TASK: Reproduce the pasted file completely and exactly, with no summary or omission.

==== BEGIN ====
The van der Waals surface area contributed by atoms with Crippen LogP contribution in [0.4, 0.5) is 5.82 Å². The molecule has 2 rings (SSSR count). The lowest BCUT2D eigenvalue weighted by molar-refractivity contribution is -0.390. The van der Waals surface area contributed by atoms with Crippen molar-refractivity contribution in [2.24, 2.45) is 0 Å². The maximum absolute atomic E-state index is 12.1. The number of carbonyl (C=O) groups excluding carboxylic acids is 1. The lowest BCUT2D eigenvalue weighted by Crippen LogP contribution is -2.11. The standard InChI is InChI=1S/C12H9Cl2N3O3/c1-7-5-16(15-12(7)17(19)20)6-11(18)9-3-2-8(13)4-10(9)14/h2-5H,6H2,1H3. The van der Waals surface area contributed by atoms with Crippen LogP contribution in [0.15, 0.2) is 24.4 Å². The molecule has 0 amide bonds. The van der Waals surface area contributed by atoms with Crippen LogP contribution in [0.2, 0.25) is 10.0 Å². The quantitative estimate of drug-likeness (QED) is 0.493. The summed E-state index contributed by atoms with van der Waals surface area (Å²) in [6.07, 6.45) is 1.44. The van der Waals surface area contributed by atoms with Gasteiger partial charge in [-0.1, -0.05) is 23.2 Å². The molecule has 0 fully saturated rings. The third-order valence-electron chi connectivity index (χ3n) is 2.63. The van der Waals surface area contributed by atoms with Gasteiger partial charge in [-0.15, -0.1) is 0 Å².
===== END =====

The van der Waals surface area contributed by atoms with Crippen LogP contribution in [0.4, 0.5) is 5.82 Å². The molecule has 2 rings (SSSR count). The lowest BCUT2D eigenvalue weighted by molar-refractivity contribution is -0.390. The van der Waals surface area contributed by atoms with Crippen molar-refractivity contribution in [2.24, 2.45) is 0 Å². The maximum absolute atomic E-state index is 12.1. The number of carbonyl (C=O) groups excluding carboxylic acids is 1. The lowest BCUT2D eigenvalue weighted by Crippen LogP contribution is -2.11. The standard InChI is InChI=1S/C12H9Cl2N3O3/c1-7-5-16(15-12(7)17(19)20)6-11(18)9-3-2-8(13)4-10(9)14/h2-5H,6H2,1H3. The van der Waals surface area contributed by atoms with Crippen LogP contribution in [0.15, 0.2) is 24.4 Å². The molecule has 0 amide bonds. The van der Waals surface area contributed by atoms with Crippen LogP contribution in [0.2, 0.25) is 10.0 Å². The quantitative estimate of drug-likeness (QED) is 0.493. The summed E-state index contributed by atoms with van der Waals surface area (Å²) in [6.07, 6.45) is 1.44. The van der Waals surface area contributed by atoms with Gasteiger partial charge in [-0.1, -0.05) is 23.2 Å². The molecule has 0 fully saturated rings. The third-order valence-electron chi connectivity index (χ3n) is 2.63. The van der Waals surface area contributed by atoms with Gasteiger partial charge in [-0.15, -0.1) is 0 Å².